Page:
Next, the plaintiff's claims of trademark infringement and unfair competition have no relation to the content of said defendant's publications; thus, this action creates no issue as to First Amendment limitations on out of state service of defendant under the Indiana "longarm statute." See, Time, Inc. v. Manning, 366 F.2d 690, 695 (5th Cir. 1966).
The determination of whether venue is proper in this forum depends on the status of the commercial operations of Warner Books, Inc. in this state under federal concepts of "doing business" in 28 U.S.C. § 1391(c), which reads in pertinent part:
"A corporation may be sued in any judicial district in which it is incorporated or licensed to do business or is doing business . . . ."
The exact standard as to what constitutes "doing business" has been subject to various interpretations. Professor Moore, in his treatise on Federal Practice, states:
"Although the matter is not free from doubt, and there is very respectable contra authority, we believe that if a corporation is amenable to service of process it should be held to be `doing business' for [federal] venue purposes. In the borderline situation, a court must look to the particular facts of each case and examine the nature of the corporation's contacts with the state, in relation to the suit that is being pressed against it." 1 Moore, Federal Practice ¶ 0.142 [5.-3], at 1500 (2d ed. 1972).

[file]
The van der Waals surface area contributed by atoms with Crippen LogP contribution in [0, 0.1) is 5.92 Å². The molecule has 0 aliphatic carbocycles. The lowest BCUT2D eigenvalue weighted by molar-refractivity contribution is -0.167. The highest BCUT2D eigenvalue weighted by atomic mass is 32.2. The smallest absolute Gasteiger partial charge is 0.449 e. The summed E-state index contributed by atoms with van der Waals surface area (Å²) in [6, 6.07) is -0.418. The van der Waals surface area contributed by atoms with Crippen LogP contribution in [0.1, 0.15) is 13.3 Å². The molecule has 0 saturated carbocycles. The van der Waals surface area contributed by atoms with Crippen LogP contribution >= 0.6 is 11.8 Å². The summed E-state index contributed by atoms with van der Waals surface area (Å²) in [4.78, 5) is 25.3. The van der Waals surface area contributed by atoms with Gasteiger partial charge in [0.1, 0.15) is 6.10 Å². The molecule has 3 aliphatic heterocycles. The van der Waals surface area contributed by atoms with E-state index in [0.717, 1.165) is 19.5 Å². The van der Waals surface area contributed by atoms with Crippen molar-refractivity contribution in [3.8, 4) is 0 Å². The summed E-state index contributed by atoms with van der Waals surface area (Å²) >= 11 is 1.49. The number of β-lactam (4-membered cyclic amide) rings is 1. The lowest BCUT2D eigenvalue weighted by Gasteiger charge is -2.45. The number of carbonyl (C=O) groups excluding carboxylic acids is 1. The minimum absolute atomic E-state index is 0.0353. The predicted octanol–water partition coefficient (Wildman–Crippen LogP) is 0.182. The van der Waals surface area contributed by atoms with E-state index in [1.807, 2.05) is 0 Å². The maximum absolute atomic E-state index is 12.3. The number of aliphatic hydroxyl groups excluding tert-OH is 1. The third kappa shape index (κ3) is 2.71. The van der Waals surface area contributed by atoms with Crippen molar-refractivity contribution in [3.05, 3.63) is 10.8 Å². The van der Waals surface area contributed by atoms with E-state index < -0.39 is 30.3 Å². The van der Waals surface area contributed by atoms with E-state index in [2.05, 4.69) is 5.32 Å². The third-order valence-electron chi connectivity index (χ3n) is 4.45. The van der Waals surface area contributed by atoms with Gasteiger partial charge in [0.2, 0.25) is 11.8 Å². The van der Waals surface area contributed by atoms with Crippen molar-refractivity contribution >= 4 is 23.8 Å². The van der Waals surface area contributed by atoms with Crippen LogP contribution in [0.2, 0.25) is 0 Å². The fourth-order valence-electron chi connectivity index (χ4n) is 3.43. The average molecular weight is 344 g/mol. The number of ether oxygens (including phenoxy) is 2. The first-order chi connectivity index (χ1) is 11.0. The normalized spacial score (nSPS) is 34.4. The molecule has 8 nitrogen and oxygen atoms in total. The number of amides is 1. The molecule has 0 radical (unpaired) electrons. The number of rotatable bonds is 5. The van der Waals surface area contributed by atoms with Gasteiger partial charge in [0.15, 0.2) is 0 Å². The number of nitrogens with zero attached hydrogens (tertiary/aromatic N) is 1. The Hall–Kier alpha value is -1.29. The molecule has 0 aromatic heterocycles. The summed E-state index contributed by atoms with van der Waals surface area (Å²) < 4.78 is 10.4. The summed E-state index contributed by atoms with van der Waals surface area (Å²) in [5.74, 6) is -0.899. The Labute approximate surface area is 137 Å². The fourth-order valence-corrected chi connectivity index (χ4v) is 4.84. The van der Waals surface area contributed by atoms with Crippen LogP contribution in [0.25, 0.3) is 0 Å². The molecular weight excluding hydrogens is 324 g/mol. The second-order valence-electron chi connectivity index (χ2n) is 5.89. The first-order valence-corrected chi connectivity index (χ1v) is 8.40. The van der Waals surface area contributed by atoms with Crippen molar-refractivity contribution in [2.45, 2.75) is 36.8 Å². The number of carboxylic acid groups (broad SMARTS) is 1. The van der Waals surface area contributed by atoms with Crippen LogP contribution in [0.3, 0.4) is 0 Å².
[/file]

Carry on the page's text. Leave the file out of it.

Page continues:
See, e. g., Friedman v. United States Trunk Co., 204 F.Supp. 366 (S.D.N.Y. 1962), aff'd 367 F.2d 583 (2d Cir. 1966); Sunbury Wire Rope Mfg. Co. v. United States Steel Co., 230 F.2d 511 (3d Cir. 1956); Steiner v. Dauphin Corp., 208 F.Supp. 104 (E.D.Pa.1963).
Certain cases, upon which defendant's brief relies, have defined "doing business" under § 1391(c) as that degree of activity requiring the corporation to obtain a license to do business in the state. Farr's, Inc. v. National Shoes, Inc., 191 F.Supp. 803 (E.D.Pa.1960); Rensing v. Turner Aviation Corp., 166 F.Supp. 790 (N.D.Ill.1958). These cases have been criticized and clearly represent the most restrictive interpretation of the "doing business" standard. Albert Levine Associates v. Bertoni & Cotti, 309 F.Supp. 456 (S.D.N.Y.1970); Smeltzer v. Deere & Co., 252 F.Supp. 552 (W.D.Pa.1966).